What would it be like to live forever? Most of us, if we think of eternal life, see it either in generally vague religious terms or as a sort of wish fulfillment fantasy. Our vision of such a life includes the assumption of either a transcendent wisdom which will eliminate all the problems of our current lives or eternal youth, a sort of never-ending summer vacation. But what if, as Babbitt suggests, immortality simply froze people at the age they were when they drank from the fountain? What would it be like going on forever as a tired, late middle aged man or woman? As a frustrated husband, still in his prime, but forever separated from his family? As a naive and energetic adolescent, never quite coming of age?
It was a new idea to her that people could live in such disarray, but at the same time she was charmed.
Winnie Foster, a young girl just on the edge of adolescence, is intensely frustrated by the boundaries which her parents have placed on her life. She yearns to see the world and to have adventures. At first, she is attracted to the Tucks' freedom, both from the restraints of a middle-class life style and from the tyranny of aging. Gradually, however, she comes to realize that real joy is only possible in the presence of the change which goes hand-in-hand with the aging process. The Tucks do not change. To use Angus Tuck's own image, they've fallen off the wheel of life. Angus and Mae Tuck, although uneducated, are endearing and wise in their limited way. Their sons, Miles and Jesse, are, or appear to be, fine young men. Jesse, in particular, is spirited and attractive.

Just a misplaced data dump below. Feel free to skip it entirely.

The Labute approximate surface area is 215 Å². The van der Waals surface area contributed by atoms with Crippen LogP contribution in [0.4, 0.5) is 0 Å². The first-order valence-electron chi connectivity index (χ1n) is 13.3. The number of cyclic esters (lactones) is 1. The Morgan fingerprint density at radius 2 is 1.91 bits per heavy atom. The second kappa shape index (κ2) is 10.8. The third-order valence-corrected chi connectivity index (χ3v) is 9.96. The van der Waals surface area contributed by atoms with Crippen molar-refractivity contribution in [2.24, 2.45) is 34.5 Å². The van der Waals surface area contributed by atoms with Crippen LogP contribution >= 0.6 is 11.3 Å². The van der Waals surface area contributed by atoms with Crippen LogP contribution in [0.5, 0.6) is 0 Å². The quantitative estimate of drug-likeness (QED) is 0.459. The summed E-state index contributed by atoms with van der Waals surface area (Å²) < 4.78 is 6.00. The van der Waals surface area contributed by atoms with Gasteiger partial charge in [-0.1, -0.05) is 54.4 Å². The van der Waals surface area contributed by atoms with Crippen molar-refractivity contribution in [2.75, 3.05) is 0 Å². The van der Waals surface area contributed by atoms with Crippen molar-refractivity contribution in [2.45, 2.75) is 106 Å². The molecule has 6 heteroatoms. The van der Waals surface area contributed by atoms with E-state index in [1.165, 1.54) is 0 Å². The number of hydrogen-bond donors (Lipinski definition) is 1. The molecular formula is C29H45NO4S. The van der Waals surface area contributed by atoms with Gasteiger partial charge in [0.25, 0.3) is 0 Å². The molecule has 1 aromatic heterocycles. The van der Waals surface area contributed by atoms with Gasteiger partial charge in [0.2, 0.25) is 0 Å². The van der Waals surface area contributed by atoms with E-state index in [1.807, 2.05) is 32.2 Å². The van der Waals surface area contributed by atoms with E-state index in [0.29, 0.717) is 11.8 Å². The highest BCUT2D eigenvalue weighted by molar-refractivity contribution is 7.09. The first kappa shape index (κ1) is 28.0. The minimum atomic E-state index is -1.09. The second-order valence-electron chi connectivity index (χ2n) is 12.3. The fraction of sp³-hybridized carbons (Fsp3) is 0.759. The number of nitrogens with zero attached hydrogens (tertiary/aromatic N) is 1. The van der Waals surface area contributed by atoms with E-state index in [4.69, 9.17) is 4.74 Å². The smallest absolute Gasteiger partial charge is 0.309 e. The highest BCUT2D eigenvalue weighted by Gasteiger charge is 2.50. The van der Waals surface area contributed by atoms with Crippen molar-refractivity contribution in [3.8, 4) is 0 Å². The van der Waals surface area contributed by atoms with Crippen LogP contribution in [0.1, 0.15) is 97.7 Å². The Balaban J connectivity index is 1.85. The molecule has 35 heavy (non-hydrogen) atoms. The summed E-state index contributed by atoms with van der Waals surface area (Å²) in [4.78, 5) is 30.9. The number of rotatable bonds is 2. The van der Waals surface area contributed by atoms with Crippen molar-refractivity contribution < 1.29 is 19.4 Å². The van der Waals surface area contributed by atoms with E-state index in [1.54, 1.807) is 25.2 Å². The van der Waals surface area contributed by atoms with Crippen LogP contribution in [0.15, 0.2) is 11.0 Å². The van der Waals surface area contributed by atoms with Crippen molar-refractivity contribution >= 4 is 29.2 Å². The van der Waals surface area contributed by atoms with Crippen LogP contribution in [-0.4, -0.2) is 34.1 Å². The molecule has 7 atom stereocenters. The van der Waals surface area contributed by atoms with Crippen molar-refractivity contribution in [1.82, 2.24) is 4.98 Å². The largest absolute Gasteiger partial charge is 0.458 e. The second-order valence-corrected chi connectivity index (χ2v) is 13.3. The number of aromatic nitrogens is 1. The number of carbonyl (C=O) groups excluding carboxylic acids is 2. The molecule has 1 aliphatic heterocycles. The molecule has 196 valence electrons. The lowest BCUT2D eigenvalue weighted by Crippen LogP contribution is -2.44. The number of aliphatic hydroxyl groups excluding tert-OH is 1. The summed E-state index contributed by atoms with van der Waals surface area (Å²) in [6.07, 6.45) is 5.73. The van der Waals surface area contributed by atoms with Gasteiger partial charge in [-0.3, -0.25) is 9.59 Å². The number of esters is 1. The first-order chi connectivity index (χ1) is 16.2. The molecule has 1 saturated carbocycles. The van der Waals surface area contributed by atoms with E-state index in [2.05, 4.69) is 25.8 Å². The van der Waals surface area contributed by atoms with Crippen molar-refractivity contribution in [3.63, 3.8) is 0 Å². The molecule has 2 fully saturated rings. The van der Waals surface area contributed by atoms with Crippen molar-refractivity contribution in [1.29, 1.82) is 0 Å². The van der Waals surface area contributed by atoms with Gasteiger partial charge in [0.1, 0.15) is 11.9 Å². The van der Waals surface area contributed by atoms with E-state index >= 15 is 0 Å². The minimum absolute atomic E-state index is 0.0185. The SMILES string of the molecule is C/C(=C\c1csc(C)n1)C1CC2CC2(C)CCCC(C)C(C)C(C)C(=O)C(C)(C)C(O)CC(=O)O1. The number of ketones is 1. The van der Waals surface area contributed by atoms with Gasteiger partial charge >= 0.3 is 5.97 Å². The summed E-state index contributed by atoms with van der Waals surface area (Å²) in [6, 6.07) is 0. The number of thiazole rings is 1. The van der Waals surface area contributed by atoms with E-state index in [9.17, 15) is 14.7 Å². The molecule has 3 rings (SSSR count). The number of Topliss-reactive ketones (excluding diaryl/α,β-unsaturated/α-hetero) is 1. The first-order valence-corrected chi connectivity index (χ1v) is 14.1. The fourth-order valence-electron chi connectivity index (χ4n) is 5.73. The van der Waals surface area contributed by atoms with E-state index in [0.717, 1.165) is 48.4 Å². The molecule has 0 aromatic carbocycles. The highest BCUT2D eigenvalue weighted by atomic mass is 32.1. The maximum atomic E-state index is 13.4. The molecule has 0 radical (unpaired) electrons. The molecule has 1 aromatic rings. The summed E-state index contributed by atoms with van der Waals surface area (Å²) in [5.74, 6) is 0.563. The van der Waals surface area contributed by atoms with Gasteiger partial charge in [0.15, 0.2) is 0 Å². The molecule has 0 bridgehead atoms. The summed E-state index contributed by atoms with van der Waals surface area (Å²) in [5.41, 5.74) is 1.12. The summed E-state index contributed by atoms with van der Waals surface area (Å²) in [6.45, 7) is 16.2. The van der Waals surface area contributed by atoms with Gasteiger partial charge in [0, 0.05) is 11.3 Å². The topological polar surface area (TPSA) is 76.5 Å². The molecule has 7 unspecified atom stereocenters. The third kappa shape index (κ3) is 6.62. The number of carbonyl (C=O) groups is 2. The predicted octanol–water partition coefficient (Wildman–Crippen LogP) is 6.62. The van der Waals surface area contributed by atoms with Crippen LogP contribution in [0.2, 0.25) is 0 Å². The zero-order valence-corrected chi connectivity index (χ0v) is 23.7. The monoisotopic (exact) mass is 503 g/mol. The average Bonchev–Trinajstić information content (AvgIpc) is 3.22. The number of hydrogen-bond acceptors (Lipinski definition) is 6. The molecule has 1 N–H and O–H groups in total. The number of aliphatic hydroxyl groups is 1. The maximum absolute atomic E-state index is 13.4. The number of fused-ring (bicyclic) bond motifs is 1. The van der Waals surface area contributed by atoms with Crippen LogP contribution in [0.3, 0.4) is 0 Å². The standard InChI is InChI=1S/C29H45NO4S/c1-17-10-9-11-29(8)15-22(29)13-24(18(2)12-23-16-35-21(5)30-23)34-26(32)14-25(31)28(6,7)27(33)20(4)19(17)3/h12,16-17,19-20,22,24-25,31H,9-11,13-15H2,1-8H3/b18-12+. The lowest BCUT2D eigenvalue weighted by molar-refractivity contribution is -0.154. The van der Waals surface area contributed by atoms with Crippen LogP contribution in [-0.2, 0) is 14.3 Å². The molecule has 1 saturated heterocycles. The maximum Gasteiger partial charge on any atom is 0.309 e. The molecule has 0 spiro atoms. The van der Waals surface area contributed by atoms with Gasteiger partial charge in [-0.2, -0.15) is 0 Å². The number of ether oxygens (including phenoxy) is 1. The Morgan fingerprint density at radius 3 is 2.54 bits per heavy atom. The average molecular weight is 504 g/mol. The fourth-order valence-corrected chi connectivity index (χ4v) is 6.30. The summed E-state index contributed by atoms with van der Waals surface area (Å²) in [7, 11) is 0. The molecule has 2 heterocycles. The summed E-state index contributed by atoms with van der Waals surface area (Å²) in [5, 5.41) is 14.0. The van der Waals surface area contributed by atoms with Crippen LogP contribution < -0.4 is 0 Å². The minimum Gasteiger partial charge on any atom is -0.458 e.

But ultimately the Tucks are terminally bored and perhaps a bit boring. They have forever, but because each of their days is essentially identical to the last, they, in effect, have nothing. Although Jesse does attempt to convince Winnie to join him in eternal life, his parents make it clear that their situation is far more of a burden than a blessing.
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